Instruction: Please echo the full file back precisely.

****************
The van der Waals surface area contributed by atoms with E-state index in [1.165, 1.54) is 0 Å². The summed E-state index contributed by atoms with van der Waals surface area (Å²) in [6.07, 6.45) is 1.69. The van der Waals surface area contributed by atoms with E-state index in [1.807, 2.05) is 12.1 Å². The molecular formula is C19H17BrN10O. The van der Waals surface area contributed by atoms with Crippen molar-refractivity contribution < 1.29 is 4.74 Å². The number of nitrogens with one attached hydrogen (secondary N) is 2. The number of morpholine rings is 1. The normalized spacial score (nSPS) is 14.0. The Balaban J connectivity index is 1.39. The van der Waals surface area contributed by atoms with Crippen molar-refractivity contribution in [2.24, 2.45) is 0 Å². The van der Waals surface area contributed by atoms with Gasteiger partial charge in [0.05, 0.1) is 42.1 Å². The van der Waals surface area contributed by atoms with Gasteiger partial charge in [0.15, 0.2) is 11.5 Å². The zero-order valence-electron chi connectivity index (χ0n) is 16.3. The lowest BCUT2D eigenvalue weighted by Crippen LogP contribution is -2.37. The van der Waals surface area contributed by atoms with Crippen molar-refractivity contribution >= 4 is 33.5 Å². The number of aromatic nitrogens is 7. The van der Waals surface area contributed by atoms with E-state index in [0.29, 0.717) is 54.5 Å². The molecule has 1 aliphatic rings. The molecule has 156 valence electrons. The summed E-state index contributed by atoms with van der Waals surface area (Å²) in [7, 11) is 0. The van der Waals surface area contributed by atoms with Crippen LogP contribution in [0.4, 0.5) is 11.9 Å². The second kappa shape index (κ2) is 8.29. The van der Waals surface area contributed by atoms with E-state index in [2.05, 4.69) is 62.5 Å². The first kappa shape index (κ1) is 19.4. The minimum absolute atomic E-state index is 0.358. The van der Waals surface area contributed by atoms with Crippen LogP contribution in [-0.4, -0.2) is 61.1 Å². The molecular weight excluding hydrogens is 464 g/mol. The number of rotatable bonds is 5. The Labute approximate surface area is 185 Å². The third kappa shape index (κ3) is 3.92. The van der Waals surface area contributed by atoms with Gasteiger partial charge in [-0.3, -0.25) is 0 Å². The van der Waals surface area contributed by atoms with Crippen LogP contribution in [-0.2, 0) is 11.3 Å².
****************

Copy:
The van der Waals surface area contributed by atoms with E-state index in [1.165, 1.54) is 0 Å². The summed E-state index contributed by atoms with van der Waals surface area (Å²) in [6.07, 6.45) is 1.69. The van der Waals surface area contributed by atoms with E-state index in [1.807, 2.05) is 12.1 Å². The molecular formula is C19H17BrN10O. The van der Waals surface area contributed by atoms with Crippen molar-refractivity contribution < 1.29 is 4.74 Å². The number of nitrogens with one attached hydrogen (secondary N) is 2. The number of morpholine rings is 1. The normalized spacial score (nSPS) is 14.0. The Balaban J connectivity index is 1.39. The van der Waals surface area contributed by atoms with Crippen molar-refractivity contribution in [2.24, 2.45) is 0 Å². The van der Waals surface area contributed by atoms with Gasteiger partial charge in [0.05, 0.1) is 42.1 Å². The van der Waals surface area contributed by atoms with Gasteiger partial charge in [0.15, 0.2) is 11.5 Å². The zero-order valence-electron chi connectivity index (χ0n) is 16.3. The lowest BCUT2D eigenvalue weighted by Crippen LogP contribution is -2.37. The van der Waals surface area contributed by atoms with Crippen molar-refractivity contribution >= 4 is 33.5 Å². The number of aromatic nitrogens is 7. The van der Waals surface area contributed by atoms with E-state index in [0.29, 0.717) is 54.5 Å². The molecule has 1 aliphatic rings. The molecule has 156 valence electrons. The summed E-state index contributed by atoms with van der Waals surface area (Å²) in [7, 11) is 0. The van der Waals surface area contributed by atoms with Crippen LogP contribution in [0.4, 0.5) is 11.9 Å². The second kappa shape index (κ2) is 8.29. The van der Waals surface area contributed by atoms with E-state index in [2.05, 4.69) is 62.5 Å². The first kappa shape index (κ1) is 19.4. The minimum absolute atomic E-state index is 0.358. The van der Waals surface area contributed by atoms with Crippen LogP contribution in [-0.4, -0.2) is 61.1 Å². The molecular weight excluding hydrogens is 464 g/mol. The number of rotatable bonds is 5. The Labute approximate surface area is 185 Å². The third kappa shape index (κ3) is 3.92. The van der Waals surface area contributed by atoms with Gasteiger partial charge in [-0.3, -0.25) is 0 Å². The van der Waals surface area contributed by atoms with Crippen LogP contribution in [-0.2, 0) is 11.3 Å².